Amsterdam Houseboat Trivia, page 2

Nederlandse versie
Final page
Houseboatpage #1
Numbers and history
Types of houseboats
Houseboatpage #2
Provisions on board
Typical on a houseboat
Houseboatpage #3

Provisions on board

Today the circumstances on a houseboat in Amsterdam are far from primitive, I myself have set up and maintained this homepage from a houseboat for several years. Almost all the houseboats are connected to the city's services, such as running water, electricity, telephone and cable-tv.

A lot of the ships also have a connection to the gas supply, as long as they're not moored alongside another ship. For ships that still sail the heating is mostly run on diesel fuel. For both types of fuel central heating systems are available. The part of traditional wood and cole stoves as main heating is decreasing, a development that is welcomed by the city's environmental department because the chimneys of houseboats are often very low compared to the surrounding houses.

A connection to the sewer is missing in most cases, the sewage flows directly into the canals. This is not a big problem because the canals were partially designed as a sewer system. The last house in Amsterdam was connected to the sewer in 1987.

In Amsterdam we have a number of locks an pump stations to refresh the canal water. Relatively clean water flows into the city via the river Amstel and/or is pumped in from the IJsselmeer, a big fresh water lake in the center of Holland. The dirty water streams into the North Sea during low tide at IJmuiden. This system is operated several times a week, depending on the quality of the water in the city.

The city's department for sewers and water-regulation thinks it is a waste of money to connect all houseboats to the sewer because the system works well as it is. In some areas with a concentration of houseboats and a lack of current they have been connected to avoid local pollution. The department does investigate the possibility of 'water gardens', rafts with waterplants that can have a cleaning effect on the canals. These watergardens also provide nesting space for the many waterbirds in Amsterdam.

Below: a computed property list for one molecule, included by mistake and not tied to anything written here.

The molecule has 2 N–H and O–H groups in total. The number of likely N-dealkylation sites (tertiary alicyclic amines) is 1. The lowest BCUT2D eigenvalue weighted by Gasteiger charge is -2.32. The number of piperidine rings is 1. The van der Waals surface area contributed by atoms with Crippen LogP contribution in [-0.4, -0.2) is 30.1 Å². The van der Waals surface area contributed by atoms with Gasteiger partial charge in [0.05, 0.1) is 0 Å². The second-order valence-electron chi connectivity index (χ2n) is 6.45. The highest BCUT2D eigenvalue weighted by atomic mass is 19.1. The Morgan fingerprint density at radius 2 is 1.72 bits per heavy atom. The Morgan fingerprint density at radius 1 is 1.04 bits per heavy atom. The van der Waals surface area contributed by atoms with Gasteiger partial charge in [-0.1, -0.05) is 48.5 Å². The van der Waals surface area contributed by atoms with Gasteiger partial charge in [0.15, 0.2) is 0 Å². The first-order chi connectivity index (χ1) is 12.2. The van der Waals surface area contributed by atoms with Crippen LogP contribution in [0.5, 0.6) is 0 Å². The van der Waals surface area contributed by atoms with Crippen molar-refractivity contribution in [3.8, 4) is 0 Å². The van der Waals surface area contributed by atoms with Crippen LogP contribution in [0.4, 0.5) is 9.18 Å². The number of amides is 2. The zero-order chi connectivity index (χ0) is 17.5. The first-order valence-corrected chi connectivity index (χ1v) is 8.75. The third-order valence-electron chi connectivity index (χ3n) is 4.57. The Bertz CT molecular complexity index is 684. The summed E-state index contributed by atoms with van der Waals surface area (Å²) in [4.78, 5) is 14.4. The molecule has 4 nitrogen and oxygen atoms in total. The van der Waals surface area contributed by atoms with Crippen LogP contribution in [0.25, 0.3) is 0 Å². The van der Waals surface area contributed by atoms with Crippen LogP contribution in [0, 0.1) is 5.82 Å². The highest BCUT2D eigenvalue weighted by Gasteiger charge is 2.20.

Latest news on the 'sewer-front' is that, according to national law, all the houseboats will have to be connected to the sewer system before 2005. One will need a special permit to discharge into the open water after that date, which will only be given to those who live too far away from the nearest sewer. The discussion about who's going to pay for this, the city or the owner, is not finished yet.

Houseboat owners do pay a sewer fee to the city. In our case the funds are used to maintain the canals. For our mooring we pay a tax, depending on the size of the boat. Furthermore we are charged with other city taxes like every other household.

Typical on a houseboat

Of course living on a ship or ark varies from living in a house at some points, specially on the more traditional ships the differences are obvious.

On a ship you're always more involved with your direct surrounding, for example the noise under water from passing ships can be heard in the house. When a ship exceeds the speed limit you'll know immediately because the normal movements of your ship intensify. If you, as I do, live on a mayor traffic route, laying completely still is reserved to the night and to severe winters.

A problem in the winter is the water supply because the hose runs through mid-air between shore and ship. To make sure that you have running water during freezing temperatures thick layers of insulation around the hose are needed. Nowadays there are also low-voltage heating cords available but the best known remedy is running a tap day and night to keep it from freezing.

The interior layout of houseboats often differs from normal houses. At my place it already starts on coming in, one has to descend stairs instead of climbing them. Besides that the small width of most ships forces you to build the rooms one behind the other without a central hall. Visit the bathroom? sure, walk through the kitchen, then through the bedroom and you'll find it in the back. It's a kind of narrow shoebox with one big advantage to similar small city houses, on a boat the windows are situated on the long sides to provide enough daylight.

In a lot of ships the bathroom is somewhat odd. Because the floor of the house is often situated around or below the outside water level, the drainage is a problem in itself. In some ships the complete bathroom is situated higher than the rest of the house to make sure that the toilet and shower are above water level.

An other solution is the use of pumps, manual or electric. Also pumptoilets of the kind you can find on sailing yachts are an option. Luckily nowadays there are automatic pumps available to which you can connect a normal watercloset. These switch on automatically as soon as there is a flow of water and pump it away. An advantage of the modern pumps is that they can feed a few metres up. If there is space between the floor and the bottom you can install normal sewage on board with the pump at the lowest point. A ship fitted with this construcion is immediately prepared for a sewer connection.

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